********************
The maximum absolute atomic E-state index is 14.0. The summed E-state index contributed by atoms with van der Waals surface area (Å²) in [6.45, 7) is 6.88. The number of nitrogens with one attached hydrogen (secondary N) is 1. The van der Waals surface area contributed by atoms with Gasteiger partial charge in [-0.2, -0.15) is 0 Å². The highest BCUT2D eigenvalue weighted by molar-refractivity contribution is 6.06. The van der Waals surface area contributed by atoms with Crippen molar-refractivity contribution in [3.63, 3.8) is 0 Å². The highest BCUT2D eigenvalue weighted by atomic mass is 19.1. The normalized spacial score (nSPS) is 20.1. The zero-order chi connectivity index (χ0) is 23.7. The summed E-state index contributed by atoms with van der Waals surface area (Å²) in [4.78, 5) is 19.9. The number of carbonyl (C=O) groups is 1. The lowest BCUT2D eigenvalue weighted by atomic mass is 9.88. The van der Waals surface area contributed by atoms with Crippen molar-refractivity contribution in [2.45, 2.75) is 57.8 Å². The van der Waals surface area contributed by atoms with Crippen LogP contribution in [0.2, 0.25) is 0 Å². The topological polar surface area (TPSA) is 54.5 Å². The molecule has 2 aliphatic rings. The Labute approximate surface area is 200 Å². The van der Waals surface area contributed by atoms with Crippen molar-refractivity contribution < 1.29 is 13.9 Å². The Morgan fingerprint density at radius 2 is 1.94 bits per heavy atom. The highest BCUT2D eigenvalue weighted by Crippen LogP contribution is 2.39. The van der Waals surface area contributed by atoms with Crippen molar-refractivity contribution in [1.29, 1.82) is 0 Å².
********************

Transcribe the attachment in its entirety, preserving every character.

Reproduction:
The maximum absolute atomic E-state index is 14.0. The summed E-state index contributed by atoms with van der Waals surface area (Å²) in [6.45, 7) is 6.88. The number of nitrogens with one attached hydrogen (secondary N) is 1. The van der Waals surface area contributed by atoms with Gasteiger partial charge in [-0.2, -0.15) is 0 Å². The highest BCUT2D eigenvalue weighted by molar-refractivity contribution is 6.06. The van der Waals surface area contributed by atoms with Crippen molar-refractivity contribution in [3.63, 3.8) is 0 Å². The highest BCUT2D eigenvalue weighted by atomic mass is 19.1. The normalized spacial score (nSPS) is 20.1. The zero-order chi connectivity index (χ0) is 23.7. The summed E-state index contributed by atoms with van der Waals surface area (Å²) in [4.78, 5) is 19.9. The number of carbonyl (C=O) groups is 1. The lowest BCUT2D eigenvalue weighted by atomic mass is 9.88. The van der Waals surface area contributed by atoms with Crippen molar-refractivity contribution in [2.45, 2.75) is 57.8 Å². The van der Waals surface area contributed by atoms with Crippen LogP contribution in [0.2, 0.25) is 0 Å². The topological polar surface area (TPSA) is 54.5 Å². The molecule has 2 aliphatic rings. The Labute approximate surface area is 200 Å². The van der Waals surface area contributed by atoms with Crippen molar-refractivity contribution < 1.29 is 13.9 Å². The Morgan fingerprint density at radius 2 is 1.94 bits per heavy atom. The highest BCUT2D eigenvalue weighted by Crippen LogP contribution is 2.39. The van der Waals surface area contributed by atoms with Crippen molar-refractivity contribution in [1.29, 1.82) is 0 Å².